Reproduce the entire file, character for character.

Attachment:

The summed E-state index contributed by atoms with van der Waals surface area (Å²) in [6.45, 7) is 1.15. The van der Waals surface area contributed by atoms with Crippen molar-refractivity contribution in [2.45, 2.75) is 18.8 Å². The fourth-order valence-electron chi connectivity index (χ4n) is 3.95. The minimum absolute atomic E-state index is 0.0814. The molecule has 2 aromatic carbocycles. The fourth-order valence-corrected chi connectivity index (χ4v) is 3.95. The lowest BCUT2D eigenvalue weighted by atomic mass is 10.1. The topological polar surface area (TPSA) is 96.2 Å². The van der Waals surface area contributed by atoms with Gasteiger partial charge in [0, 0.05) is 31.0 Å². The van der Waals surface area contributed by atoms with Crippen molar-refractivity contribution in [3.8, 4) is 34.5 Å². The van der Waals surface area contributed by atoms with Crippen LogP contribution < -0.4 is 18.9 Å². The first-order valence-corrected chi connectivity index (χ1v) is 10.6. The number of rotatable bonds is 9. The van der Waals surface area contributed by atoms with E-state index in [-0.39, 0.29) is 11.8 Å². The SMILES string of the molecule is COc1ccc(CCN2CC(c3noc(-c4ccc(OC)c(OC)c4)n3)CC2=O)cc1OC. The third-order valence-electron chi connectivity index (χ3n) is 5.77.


The summed E-state index contributed by atoms with van der Waals surface area (Å²) in [6.45, 7) is 1.15. The van der Waals surface area contributed by atoms with Crippen molar-refractivity contribution in [2.45, 2.75) is 18.8 Å². The fourth-order valence-electron chi connectivity index (χ4n) is 3.95. The minimum absolute atomic E-state index is 0.0814. The molecule has 2 aromatic carbocycles. The fourth-order valence-corrected chi connectivity index (χ4v) is 3.95. The lowest BCUT2D eigenvalue weighted by atomic mass is 10.1. The topological polar surface area (TPSA) is 96.2 Å². The van der Waals surface area contributed by atoms with Gasteiger partial charge in [0, 0.05) is 31.0 Å². The van der Waals surface area contributed by atoms with Crippen molar-refractivity contribution in [3.8, 4) is 34.5 Å². The van der Waals surface area contributed by atoms with Crippen LogP contribution < -0.4 is 18.9 Å². The first-order valence-corrected chi connectivity index (χ1v) is 10.6. The number of rotatable bonds is 9. The van der Waals surface area contributed by atoms with E-state index in [-0.39, 0.29) is 11.8 Å². The SMILES string of the molecule is COc1ccc(CCN2CC(c3noc(-c4ccc(OC)c(OC)c4)n3)CC2=O)cc1OC. The third-order valence-electron chi connectivity index (χ3n) is 5.77.